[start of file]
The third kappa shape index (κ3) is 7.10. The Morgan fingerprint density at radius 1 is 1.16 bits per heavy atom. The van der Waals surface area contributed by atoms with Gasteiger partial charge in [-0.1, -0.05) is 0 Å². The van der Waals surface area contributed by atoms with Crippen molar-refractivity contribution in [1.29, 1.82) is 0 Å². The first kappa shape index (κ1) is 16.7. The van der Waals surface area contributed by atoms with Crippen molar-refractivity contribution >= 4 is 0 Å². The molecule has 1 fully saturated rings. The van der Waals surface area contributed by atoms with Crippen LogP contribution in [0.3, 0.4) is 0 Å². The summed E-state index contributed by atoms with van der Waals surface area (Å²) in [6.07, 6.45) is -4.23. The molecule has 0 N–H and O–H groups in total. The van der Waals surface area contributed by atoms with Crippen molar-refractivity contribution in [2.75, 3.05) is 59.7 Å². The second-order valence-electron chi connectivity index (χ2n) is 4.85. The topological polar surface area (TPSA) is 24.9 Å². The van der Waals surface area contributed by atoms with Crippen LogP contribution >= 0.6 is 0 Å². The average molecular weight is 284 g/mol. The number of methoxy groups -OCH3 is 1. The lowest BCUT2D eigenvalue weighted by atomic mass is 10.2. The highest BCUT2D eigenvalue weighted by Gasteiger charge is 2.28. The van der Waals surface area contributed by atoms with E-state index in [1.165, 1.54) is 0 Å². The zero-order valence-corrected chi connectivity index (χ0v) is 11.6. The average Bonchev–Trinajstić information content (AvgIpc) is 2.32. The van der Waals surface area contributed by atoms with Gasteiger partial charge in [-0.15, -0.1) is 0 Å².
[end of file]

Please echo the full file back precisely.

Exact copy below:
The third kappa shape index (κ3) is 7.10. The Morgan fingerprint density at radius 1 is 1.16 bits per heavy atom. The van der Waals surface area contributed by atoms with Gasteiger partial charge in [-0.1, -0.05) is 0 Å². The van der Waals surface area contributed by atoms with Crippen molar-refractivity contribution in [1.29, 1.82) is 0 Å². The first kappa shape index (κ1) is 16.7. The van der Waals surface area contributed by atoms with Crippen molar-refractivity contribution >= 4 is 0 Å². The molecule has 1 fully saturated rings. The van der Waals surface area contributed by atoms with Crippen LogP contribution in [0.3, 0.4) is 0 Å². The summed E-state index contributed by atoms with van der Waals surface area (Å²) in [6.07, 6.45) is -4.23. The molecule has 0 N–H and O–H groups in total. The van der Waals surface area contributed by atoms with Crippen molar-refractivity contribution in [2.75, 3.05) is 59.7 Å². The second-order valence-electron chi connectivity index (χ2n) is 4.85. The topological polar surface area (TPSA) is 24.9 Å². The van der Waals surface area contributed by atoms with Crippen LogP contribution >= 0.6 is 0 Å². The average molecular weight is 284 g/mol. The number of methoxy groups -OCH3 is 1. The lowest BCUT2D eigenvalue weighted by atomic mass is 10.2. The highest BCUT2D eigenvalue weighted by Gasteiger charge is 2.28. The van der Waals surface area contributed by atoms with E-state index in [1.165, 1.54) is 0 Å². The zero-order valence-corrected chi connectivity index (χ0v) is 11.6. The average Bonchev–Trinajstić information content (AvgIpc) is 2.32. The van der Waals surface area contributed by atoms with Gasteiger partial charge in [-0.15, -0.1) is 0 Å².